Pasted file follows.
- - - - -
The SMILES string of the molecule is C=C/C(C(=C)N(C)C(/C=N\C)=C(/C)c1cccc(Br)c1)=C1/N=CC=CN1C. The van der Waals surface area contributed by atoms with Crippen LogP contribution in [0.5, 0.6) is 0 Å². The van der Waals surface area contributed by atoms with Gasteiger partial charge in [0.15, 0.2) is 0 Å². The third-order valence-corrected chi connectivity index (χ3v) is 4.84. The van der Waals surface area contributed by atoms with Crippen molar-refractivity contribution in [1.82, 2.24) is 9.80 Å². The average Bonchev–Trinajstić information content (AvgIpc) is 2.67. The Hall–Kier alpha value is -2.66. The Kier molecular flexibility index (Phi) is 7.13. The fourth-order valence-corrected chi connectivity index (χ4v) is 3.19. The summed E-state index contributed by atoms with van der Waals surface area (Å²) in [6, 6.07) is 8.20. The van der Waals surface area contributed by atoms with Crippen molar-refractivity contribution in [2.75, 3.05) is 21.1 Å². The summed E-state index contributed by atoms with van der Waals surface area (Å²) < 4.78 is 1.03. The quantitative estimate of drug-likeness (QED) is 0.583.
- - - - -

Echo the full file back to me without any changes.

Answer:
The SMILES string of the molecule is C=C/C(C(=C)N(C)C(/C=N\C)=C(/C)c1cccc(Br)c1)=C1/N=CC=CN1C. The van der Waals surface area contributed by atoms with Crippen LogP contribution in [0.5, 0.6) is 0 Å². The van der Waals surface area contributed by atoms with Gasteiger partial charge in [0.15, 0.2) is 0 Å². The third-order valence-corrected chi connectivity index (χ3v) is 4.84. The van der Waals surface area contributed by atoms with Crippen molar-refractivity contribution in [1.82, 2.24) is 9.80 Å². The average Bonchev–Trinajstić information content (AvgIpc) is 2.67. The Hall–Kier alpha value is -2.66. The Kier molecular flexibility index (Phi) is 7.13. The fourth-order valence-corrected chi connectivity index (χ4v) is 3.19. The summed E-state index contributed by atoms with van der Waals surface area (Å²) in [6, 6.07) is 8.20. The van der Waals surface area contributed by atoms with Crippen molar-refractivity contribution in [2.75, 3.05) is 21.1 Å². The summed E-state index contributed by atoms with van der Waals surface area (Å²) < 4.78 is 1.03. The quantitative estimate of drug-likeness (QED) is 0.583.